The sexting scandal of New York mayoral candidate Anthony Weiner may seem new, if only because of the technology. But it reminded me of the old adage “What’s old is new again.” I knew another mayoral candidate, with a similar problem, in a very different place.
Two decades ago, I was a reporter for The Baltimore Sun when I met Spencer Schlosnagle. A lanky, amiable young man of 30, Schlosnagle was in the midst of a re-election campaign for mayor of Friendsville, a small town along the north-flowing Youghiogheny River in the Western Maryland mountains. Complicating his reelection were accusations that he had been exposing himself to motorists along a nearby interstate.
Schlosnagle saw his name go into headlines in newspapers and magazines throughout the Maryland panhandle and beyond. He was even profiled on TV’s Current Affair. These were the days before smartphones and the Internet.
His attorney at the time said Schlosnagle suffered from “impulsive personality disorder” and was seeking counseling.
Despite the controversy, Schlosnagle won. His margin of victory was a resounding 99 votes in a town with a population of just 577.
The population has dropped since then, but, all these years later, Schlosnagle, approaching 50, remains mayor.
The immediate political future of Weiner doesn’t look as bright. Before his latest controversy erupted in July, Weiner was among the leading Democratic contenders in the city’s mayoral race. New Yorkers seemed to have forgiven the former city councilman for sexual exploits that surfaced in 2011 and were willing to give him another chance. That was until he was revealed to have continued them in the months that followed. Now he’s tumbling in the polls.
So what accounts for one politician’s redemption and another’s deterioration?
What Schlosnagle, who, at 21, was the youngest person ever elected mayor in Maryland, seems to have learned well is that all politics is local. He may have caused a stir in conservative, small-town Western Maryland, but he knew his constituents.
He was one of them. They passed him on the streets regularly, shook hands with him at community events, and attended Sunday services together. He had personal problems, for sure, but his constituents in Friendsville saw them as just that: Schlosnagle’s problems. And he handled them himself, publicly and in the courts.
His record was impressive. Schlosnagle worked hard to spruce up the town, winning millions of dollars in government grants to improve public services and parks. He brought new businesses into vacant buildings. He pushed for repair and construction of new sidewalks and trimmed overgrown trees along streets. Ultimately, he helped improve the image of a town that had previously been seen as an Appalachian Dodge City, where the bars were home to frequent fights and shootings.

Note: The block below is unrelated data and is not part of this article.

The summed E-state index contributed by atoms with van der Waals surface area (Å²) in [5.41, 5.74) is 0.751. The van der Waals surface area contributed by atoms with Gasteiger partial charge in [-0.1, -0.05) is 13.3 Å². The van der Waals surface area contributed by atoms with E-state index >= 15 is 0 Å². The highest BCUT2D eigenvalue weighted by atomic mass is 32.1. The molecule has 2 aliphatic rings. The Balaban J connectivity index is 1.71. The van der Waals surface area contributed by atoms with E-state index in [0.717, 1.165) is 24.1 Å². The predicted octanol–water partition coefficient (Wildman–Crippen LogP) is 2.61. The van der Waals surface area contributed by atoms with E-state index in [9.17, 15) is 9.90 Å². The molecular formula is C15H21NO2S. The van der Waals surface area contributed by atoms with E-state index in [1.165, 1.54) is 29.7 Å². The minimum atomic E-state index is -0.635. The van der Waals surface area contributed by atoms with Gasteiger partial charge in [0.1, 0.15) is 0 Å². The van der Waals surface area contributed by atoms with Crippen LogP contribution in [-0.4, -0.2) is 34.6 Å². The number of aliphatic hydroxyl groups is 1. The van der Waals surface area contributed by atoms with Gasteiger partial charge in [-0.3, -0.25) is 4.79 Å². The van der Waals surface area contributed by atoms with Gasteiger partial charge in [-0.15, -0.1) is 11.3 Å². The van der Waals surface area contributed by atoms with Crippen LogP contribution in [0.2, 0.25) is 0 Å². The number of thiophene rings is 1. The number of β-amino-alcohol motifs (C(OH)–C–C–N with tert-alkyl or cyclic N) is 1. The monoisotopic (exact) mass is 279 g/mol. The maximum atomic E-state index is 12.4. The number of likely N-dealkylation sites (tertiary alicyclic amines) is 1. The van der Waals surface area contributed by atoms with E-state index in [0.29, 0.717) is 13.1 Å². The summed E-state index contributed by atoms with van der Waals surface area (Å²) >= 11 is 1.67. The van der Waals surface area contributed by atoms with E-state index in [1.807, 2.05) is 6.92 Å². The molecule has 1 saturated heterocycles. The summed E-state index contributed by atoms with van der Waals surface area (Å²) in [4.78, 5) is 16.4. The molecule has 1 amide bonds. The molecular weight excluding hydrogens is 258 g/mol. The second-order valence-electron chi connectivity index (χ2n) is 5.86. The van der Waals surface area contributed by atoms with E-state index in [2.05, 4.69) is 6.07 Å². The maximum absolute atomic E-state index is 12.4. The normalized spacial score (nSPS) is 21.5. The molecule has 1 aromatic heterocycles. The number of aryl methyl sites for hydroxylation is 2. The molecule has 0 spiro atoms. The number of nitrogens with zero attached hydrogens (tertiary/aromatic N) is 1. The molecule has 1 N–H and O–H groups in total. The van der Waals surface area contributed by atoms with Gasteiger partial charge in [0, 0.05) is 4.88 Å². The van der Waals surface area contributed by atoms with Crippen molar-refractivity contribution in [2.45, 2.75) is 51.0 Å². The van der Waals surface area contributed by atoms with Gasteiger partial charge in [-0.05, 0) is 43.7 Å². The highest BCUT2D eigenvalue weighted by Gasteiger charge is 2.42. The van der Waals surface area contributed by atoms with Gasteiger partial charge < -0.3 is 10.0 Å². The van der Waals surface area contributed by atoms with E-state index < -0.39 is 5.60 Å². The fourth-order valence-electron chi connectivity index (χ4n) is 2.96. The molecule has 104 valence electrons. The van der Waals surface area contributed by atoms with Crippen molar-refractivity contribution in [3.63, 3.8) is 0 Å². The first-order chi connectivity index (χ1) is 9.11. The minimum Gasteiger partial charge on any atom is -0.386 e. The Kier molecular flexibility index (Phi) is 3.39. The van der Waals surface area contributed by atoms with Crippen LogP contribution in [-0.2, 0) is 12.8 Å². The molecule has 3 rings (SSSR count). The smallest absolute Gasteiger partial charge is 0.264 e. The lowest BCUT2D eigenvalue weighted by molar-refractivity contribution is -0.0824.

The bottom line: As mayor, Schlosnagle delivered the goods.
And there lies Weiner’s problem. What has he accomplished as a politician other than other than notoriety? A recent examination of Weiner’s 12-year congressional career by The New York Times showed he was the leading sponsor of just one piece of legislation. It did not become law.
When Weiner announced his mayoral candidacy in the spring, he acknowledged that he had “made some big mistakes” but hoped “to get a second chance” to help out those in the middle and working classes. New Yorkers were even open to giving him a second chance.
But his more recent revelations of online sexual escapades show that he has not learned his lesson. And, unlike Schlosnagle, he had no record on which to lean
It could be, too, that the combative, self-aggrandizing personality of Weiner and the pain he’s caused his wife have made New Yorkers reluctant to forgive him. He’s not just hurting himself but others as well.
Schlosnagle was single. He didn’t deceive anyone, least of all his constituents, about his shenanigans. He faced up to them in court. He sought counseling. He may have paid a small political price; he had ambitions of being a county commissioner, and those were never realized. But he continues to serve as mayor of Friendsville, and he was even inducted into the Maryland Municipal Hall of Fame in 2004. His redemption came from a combination of his easy-going but earnest personality, his community accomplishments, and the wisdom of the people of Friendsville, who saw his potential despite personal problems.